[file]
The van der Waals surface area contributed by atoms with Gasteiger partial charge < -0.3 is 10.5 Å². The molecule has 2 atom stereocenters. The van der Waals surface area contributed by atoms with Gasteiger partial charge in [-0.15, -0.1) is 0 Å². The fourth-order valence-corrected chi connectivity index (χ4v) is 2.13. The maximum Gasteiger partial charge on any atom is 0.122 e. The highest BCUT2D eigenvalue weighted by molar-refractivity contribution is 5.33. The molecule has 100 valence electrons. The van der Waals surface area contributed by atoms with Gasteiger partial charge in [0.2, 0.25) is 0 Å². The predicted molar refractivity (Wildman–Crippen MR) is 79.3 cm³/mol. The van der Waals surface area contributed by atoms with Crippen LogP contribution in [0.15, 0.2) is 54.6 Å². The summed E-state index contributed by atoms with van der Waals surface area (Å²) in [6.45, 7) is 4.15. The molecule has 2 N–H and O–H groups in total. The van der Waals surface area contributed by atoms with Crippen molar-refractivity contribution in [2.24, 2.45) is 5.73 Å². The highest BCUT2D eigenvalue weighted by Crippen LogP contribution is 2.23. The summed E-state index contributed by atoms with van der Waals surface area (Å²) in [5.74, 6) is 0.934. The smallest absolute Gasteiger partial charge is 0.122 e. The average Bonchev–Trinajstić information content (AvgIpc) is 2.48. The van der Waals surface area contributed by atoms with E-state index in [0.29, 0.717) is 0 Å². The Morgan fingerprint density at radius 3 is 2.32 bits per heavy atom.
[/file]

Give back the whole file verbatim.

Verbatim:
The van der Waals surface area contributed by atoms with Gasteiger partial charge < -0.3 is 10.5 Å². The molecule has 2 atom stereocenters. The van der Waals surface area contributed by atoms with Gasteiger partial charge in [-0.15, -0.1) is 0 Å². The fourth-order valence-corrected chi connectivity index (χ4v) is 2.13. The maximum Gasteiger partial charge on any atom is 0.122 e. The highest BCUT2D eigenvalue weighted by molar-refractivity contribution is 5.33. The molecule has 100 valence electrons. The van der Waals surface area contributed by atoms with Gasteiger partial charge in [0.2, 0.25) is 0 Å². The predicted molar refractivity (Wildman–Crippen MR) is 79.3 cm³/mol. The van der Waals surface area contributed by atoms with Crippen LogP contribution in [0.15, 0.2) is 54.6 Å². The summed E-state index contributed by atoms with van der Waals surface area (Å²) in [6.45, 7) is 4.15. The molecule has 2 N–H and O–H groups in total. The van der Waals surface area contributed by atoms with Crippen molar-refractivity contribution in [2.24, 2.45) is 5.73 Å². The highest BCUT2D eigenvalue weighted by Crippen LogP contribution is 2.23. The summed E-state index contributed by atoms with van der Waals surface area (Å²) in [5.74, 6) is 0.934. The smallest absolute Gasteiger partial charge is 0.122 e. The average Bonchev–Trinajstić information content (AvgIpc) is 2.48. The van der Waals surface area contributed by atoms with E-state index in [0.29, 0.717) is 0 Å². The Morgan fingerprint density at radius 3 is 2.32 bits per heavy atom.